POETRY: The Theology Of Doubt by Scott Cairns

August 23, 2017

I have come to believe this fickleness of belief is unavoidable. As, for these back lot trees, the annual loss of leaves and fruit is unavoidable. I remember hearing that soft-soap about faith being given only to the faithful—mean trick, if you believe it. This afternoon, during my walk, which I have come to believe is good for me, I noticed one of those ridiculous leaves hanging midway up an otherwise naked oak. The wind did what it could to bring it down, but the slow learner continued dancing. Then again, once, hoping for the last good apple, I reached among bare branches, pulling into my hand an apple too soft for anything and warm to the touch, [...]

POETRY: Adventures In New Testament Greek—Nous by Scott Cairns

August 19, 2017

You could almost think the word synonymous with mind, given our so far narrow history, and the excessive esteem in which we have been led to hold what is, in this case, our rightly designated nervous systems. Little wonder then that some presume the mind itself both part and parcel of the person, the very seat of soul and, lately, crucible for a host of chemical incentives—combinations of which can pretty much answer for most of our habits and for our affections. When even the handy lexicon cannot quite place the nous as anything beyond one rustic ancestor of reason, you might be satisfied to trouble the odd term no further—and so would fail to find your way to it, most fruitful faculty untried. Dormant in its roaring cave, the [...]

POETRY: A Recuperation Of Sin by Scott Cairns

August 13, 2017

I suppose we might do away with words like sin. They are at least archaic, not to mention rude, and late generations have been pretty well-schooled against the presumption of holding anything to be absolutely so, universally applicable, especially anything like sin which is, to put it more neatly, unpleasant, not the sort of thing one brings up. Besides, so much of what ignorance may have once attributed to sin has been more justly shown to be the end result of bad information, genetic flaw, or, most often, an honest misunderstanding. And I suppose sin’s old usefulness may have paled somewhat through many centuries of overuse by corrupt clergy pointing fingers, by faithless men and women who have longed more than anything for a more [...]

POETRY: Reason by Scott Cairns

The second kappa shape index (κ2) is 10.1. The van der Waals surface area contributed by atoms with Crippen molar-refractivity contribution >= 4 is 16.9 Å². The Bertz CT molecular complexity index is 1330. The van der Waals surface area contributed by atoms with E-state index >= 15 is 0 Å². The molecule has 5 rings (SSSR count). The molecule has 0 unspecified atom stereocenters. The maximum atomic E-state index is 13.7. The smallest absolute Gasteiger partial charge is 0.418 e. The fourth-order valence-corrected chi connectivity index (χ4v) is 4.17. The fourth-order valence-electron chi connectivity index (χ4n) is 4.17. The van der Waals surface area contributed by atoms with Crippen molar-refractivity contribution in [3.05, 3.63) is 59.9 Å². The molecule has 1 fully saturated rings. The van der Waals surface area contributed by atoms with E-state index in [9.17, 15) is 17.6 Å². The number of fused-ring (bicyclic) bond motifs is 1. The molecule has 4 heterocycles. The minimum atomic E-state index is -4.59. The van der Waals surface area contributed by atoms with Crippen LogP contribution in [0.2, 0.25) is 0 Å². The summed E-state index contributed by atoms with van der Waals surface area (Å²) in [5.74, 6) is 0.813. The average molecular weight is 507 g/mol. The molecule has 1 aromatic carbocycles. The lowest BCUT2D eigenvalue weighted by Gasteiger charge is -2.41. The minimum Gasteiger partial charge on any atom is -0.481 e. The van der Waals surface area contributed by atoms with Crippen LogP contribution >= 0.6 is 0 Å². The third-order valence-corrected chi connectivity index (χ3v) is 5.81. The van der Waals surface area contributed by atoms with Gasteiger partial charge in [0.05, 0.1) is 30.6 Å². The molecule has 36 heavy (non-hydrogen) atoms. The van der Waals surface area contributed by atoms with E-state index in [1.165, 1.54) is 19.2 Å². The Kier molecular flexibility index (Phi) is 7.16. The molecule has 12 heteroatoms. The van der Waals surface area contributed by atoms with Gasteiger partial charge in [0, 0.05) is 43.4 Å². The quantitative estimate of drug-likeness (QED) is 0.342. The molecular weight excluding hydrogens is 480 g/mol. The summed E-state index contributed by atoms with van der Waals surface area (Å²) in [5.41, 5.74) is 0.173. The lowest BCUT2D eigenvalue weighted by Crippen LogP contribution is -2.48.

August 2, 2017

It could be a late night phone call, or a note you find troubling the bed. It could be a telegram you can’t help going back to, but something has died, or has left you, and you can’t remember which. You do know that you sit alone, that you have ten strange fingers, and that something whistles in your lungs. Odd, the way a face hangs so heavily, and can seem to pull you over, can seem to pull you down. If your hand were to change, become something altogether different, say, a grip of flowers, or a club of dirt, you might understand the strangeness, might say out loud, There, now that’s the problem; something’s changed my hand to [...]

POETRY: Evening Prayer by Scott Cairns

March 27, 2017

And what would you pray in the troubled midst of this our circular confusion save that the cup be taken away? That the chill and welling of the blood might suffer by His hushed mercy to abate, to calm the legion dumb anxieties as each now clamors to be known and named? The road has taken on, of late, the mute appearance of a grief whose leaden gravity both insists on speed and slows the pilgrim’s progress to a crawl. At least he’s found his knees. I bear a dim suspicion that this circumstance will hold unyielding hegemony until the day. What would you pray at the approach of this late evening? What ask? And of [...]

POETRY: Disciplinary Treatises—(4) The Communion of the Body by Scott Cairns

October 19, 2016

The Christ in his own heart is weaker than the Christ in the word of his brother. (Bonhoeffer) Scattered, petulant, argumentative, the diverse members generally find little, nothing of their own, to offer one another. Like us all, the saved need saving mostly from themselves, and so they make progress, if at all, by dying to what they can, acquiescing to this new pressure, new wind, new breath that would fill them with something better than their own good intentions. Or schemes of community. Or their few articulate innovations in dogma. What the Ghost expects of them is a purer than customary will to speak together, a mere willingness to hear expressed in the fragmentary figures of one another’s speech the mute and palpable [...]